REACHING FAMILIES. RESTORING COMMUNITY. RENEWING MINDS.
If you're an immigrant, you may be hesitant to seek help out of fear that you will be deported. Language barriers, lack of economic independence and limited social support can increase your isolation and your ability to access resources.
Laws in the United States guarantee protection from domestic abuse, regardless of your immigrant status. Free or low-cost resources are available, including lawyers, shelter and medical care for you and your children. You may also be eligible for legal protections that allow immigrants who experience domestic violence to stay in the United States.
Call a national domestic violence hotline for guidance. These services are free and protect your privacy.
If you're an older woman, you may face challenges related to your age and the length of your relationship. You may have grown up in a time when domestic violence was simply not discussed. You or your partner may have health problems that increase your dependency or sense of responsibility.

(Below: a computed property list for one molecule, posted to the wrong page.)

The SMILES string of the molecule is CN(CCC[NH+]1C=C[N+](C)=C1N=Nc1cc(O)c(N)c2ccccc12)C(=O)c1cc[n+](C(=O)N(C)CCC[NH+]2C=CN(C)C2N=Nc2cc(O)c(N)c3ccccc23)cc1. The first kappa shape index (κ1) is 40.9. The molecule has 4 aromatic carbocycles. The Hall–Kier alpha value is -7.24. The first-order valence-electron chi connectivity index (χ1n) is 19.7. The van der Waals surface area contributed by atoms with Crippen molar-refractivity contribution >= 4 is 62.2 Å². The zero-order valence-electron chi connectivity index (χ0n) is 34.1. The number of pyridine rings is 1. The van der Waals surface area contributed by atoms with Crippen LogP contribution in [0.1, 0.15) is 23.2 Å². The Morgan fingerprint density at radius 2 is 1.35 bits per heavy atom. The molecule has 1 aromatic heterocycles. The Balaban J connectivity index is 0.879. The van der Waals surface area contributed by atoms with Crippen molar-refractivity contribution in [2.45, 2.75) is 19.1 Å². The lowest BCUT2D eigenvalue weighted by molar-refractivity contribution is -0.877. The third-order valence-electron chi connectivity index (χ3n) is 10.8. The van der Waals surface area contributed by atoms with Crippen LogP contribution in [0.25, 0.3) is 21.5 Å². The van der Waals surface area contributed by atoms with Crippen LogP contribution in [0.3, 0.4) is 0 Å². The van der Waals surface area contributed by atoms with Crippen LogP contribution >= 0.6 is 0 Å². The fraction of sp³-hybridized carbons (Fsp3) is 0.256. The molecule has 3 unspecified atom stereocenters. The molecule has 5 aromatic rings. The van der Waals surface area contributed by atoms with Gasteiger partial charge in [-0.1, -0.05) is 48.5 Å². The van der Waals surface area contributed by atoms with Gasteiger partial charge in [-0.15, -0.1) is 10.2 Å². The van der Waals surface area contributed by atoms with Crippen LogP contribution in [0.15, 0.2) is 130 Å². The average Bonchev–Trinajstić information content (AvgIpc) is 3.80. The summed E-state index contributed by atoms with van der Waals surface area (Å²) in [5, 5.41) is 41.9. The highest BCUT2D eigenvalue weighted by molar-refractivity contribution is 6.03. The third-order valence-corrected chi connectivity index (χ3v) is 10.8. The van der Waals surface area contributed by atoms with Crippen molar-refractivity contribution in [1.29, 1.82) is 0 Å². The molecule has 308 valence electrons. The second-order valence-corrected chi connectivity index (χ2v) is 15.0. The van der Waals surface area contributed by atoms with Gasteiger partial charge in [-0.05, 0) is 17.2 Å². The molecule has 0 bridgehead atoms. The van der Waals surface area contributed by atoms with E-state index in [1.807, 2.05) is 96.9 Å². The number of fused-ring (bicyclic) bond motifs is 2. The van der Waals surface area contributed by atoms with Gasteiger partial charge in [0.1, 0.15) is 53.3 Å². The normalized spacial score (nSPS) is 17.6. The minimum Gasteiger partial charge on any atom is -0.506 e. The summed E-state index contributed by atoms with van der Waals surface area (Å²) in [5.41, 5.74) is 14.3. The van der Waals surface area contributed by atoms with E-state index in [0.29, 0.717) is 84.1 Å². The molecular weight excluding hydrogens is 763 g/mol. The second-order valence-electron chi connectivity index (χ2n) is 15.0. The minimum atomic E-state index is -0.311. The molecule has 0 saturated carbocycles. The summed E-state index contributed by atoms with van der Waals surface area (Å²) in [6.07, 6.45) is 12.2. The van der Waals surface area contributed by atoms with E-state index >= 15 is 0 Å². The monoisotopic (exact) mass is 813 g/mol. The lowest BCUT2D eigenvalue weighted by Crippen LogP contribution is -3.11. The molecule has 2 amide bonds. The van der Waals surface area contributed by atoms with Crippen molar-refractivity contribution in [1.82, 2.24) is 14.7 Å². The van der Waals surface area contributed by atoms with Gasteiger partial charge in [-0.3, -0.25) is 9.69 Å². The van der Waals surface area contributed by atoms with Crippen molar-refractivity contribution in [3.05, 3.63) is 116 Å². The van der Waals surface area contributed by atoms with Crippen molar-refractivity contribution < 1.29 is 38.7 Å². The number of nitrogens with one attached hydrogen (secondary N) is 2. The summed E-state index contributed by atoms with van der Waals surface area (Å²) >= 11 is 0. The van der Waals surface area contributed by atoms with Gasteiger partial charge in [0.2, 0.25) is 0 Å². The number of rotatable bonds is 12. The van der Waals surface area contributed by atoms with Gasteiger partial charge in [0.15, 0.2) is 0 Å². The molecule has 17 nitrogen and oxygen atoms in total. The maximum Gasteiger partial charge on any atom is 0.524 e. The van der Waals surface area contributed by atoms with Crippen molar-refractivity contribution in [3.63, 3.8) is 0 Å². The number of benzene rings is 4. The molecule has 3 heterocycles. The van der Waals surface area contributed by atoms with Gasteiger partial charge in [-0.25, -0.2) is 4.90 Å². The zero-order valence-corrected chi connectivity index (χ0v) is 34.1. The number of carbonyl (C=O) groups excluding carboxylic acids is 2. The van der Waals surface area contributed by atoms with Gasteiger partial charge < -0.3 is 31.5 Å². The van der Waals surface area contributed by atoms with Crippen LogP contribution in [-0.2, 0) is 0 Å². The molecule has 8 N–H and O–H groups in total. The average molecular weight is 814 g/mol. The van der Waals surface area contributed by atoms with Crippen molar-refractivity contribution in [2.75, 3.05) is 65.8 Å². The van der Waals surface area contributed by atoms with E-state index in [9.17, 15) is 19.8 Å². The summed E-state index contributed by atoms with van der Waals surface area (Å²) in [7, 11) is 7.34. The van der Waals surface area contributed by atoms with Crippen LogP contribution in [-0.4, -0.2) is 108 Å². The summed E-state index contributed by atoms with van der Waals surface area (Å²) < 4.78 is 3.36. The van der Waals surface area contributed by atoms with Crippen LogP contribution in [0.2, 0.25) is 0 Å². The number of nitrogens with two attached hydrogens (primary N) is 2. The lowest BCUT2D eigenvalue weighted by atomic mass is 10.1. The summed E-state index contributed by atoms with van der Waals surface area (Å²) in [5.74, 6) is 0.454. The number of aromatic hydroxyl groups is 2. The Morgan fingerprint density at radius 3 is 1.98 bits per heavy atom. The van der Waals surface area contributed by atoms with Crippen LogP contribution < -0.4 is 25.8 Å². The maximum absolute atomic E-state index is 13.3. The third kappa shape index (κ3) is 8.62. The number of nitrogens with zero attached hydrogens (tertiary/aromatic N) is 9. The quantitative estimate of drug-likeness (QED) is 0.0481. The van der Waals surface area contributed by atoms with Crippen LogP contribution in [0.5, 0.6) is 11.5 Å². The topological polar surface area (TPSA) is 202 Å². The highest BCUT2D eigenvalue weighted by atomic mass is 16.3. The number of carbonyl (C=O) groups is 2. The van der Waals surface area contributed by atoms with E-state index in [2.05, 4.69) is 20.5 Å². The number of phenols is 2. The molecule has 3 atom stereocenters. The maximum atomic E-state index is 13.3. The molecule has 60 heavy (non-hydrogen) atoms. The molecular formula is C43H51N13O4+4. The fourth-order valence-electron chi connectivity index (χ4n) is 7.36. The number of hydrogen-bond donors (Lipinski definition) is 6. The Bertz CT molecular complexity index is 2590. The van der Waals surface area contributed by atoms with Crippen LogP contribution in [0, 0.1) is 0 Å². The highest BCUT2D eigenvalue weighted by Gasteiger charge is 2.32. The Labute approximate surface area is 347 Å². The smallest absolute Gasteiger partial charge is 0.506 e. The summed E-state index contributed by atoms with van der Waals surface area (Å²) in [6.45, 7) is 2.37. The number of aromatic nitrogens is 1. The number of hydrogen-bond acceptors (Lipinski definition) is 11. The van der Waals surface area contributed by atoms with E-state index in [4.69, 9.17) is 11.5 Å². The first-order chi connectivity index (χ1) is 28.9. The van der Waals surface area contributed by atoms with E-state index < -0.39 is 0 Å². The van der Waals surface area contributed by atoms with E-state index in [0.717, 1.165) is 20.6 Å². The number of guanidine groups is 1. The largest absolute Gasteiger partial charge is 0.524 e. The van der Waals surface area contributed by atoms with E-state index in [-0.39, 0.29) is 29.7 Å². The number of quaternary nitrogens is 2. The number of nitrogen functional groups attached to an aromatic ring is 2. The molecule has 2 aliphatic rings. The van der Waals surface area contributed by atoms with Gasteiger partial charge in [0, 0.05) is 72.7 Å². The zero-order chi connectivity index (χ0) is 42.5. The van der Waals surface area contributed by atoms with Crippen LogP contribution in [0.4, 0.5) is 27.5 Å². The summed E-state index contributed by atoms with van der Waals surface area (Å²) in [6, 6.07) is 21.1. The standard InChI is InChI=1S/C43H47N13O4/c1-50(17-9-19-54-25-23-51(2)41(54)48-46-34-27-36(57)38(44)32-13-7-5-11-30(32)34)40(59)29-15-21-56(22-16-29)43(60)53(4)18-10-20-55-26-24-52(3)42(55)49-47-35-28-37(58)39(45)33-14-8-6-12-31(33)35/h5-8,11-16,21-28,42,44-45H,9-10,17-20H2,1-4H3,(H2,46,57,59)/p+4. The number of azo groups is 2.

If you're in a same-sex relationship, you might be less likely to seek help after an assault if you don't want to disclose your sexual orientation. If you've been sexually assaulted by another woman, you might also fear that you won't be believed.
Still, the only way to break the cycle of domestic violence is to take action. Start by telling someone about the abuse, whether it's a friend, a loved one, a health care provider or another close contact. You can also call a national domestic violence hotline.
At first, you might find it hard to talk about the abuse. But understand that you are not alone and there are experts who can help you. You'll also likely feel relief and receive much-needed support.